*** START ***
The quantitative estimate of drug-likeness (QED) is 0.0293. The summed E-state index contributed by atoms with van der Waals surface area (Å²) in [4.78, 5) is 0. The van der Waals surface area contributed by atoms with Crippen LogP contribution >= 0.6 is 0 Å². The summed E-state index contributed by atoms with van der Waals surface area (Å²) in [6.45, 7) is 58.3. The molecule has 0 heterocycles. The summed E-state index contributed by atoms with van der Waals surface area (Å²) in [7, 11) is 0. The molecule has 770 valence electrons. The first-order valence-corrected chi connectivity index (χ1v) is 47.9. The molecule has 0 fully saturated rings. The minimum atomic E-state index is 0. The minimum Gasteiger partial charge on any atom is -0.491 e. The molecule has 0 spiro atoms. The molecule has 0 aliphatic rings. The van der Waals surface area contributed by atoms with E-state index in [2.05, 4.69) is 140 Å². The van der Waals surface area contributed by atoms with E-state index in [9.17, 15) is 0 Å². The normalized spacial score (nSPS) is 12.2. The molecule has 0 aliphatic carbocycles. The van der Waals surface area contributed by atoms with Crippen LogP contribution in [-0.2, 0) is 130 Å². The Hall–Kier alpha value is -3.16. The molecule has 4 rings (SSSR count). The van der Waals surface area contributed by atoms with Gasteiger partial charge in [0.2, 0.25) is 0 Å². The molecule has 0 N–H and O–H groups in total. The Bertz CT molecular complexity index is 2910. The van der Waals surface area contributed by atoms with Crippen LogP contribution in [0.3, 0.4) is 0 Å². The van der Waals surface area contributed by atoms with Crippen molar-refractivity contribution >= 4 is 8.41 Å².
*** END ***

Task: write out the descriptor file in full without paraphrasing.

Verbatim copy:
The quantitative estimate of drug-likeness (QED) is 0.0293. The summed E-state index contributed by atoms with van der Waals surface area (Å²) in [4.78, 5) is 0. The van der Waals surface area contributed by atoms with Crippen LogP contribution >= 0.6 is 0 Å². The summed E-state index contributed by atoms with van der Waals surface area (Å²) in [6.45, 7) is 58.3. The molecule has 0 heterocycles. The summed E-state index contributed by atoms with van der Waals surface area (Å²) in [7, 11) is 0. The molecule has 770 valence electrons. The first-order valence-corrected chi connectivity index (χ1v) is 47.9. The molecule has 0 fully saturated rings. The minimum atomic E-state index is 0. The minimum Gasteiger partial charge on any atom is -0.491 e. The molecule has 0 spiro atoms. The molecule has 0 aliphatic rings. The van der Waals surface area contributed by atoms with E-state index in [2.05, 4.69) is 140 Å². The van der Waals surface area contributed by atoms with E-state index in [9.17, 15) is 0 Å². The normalized spacial score (nSPS) is 12.2. The molecule has 0 aliphatic carbocycles. The van der Waals surface area contributed by atoms with Crippen LogP contribution in [-0.2, 0) is 130 Å². The Hall–Kier alpha value is -3.16. The molecule has 4 rings (SSSR count). The van der Waals surface area contributed by atoms with Gasteiger partial charge in [0.2, 0.25) is 0 Å². The molecule has 0 N–H and O–H groups in total. The Bertz CT molecular complexity index is 2910. The van der Waals surface area contributed by atoms with Crippen LogP contribution in [0.3, 0.4) is 0 Å². The van der Waals surface area contributed by atoms with Crippen molar-refractivity contribution >= 4 is 8.41 Å².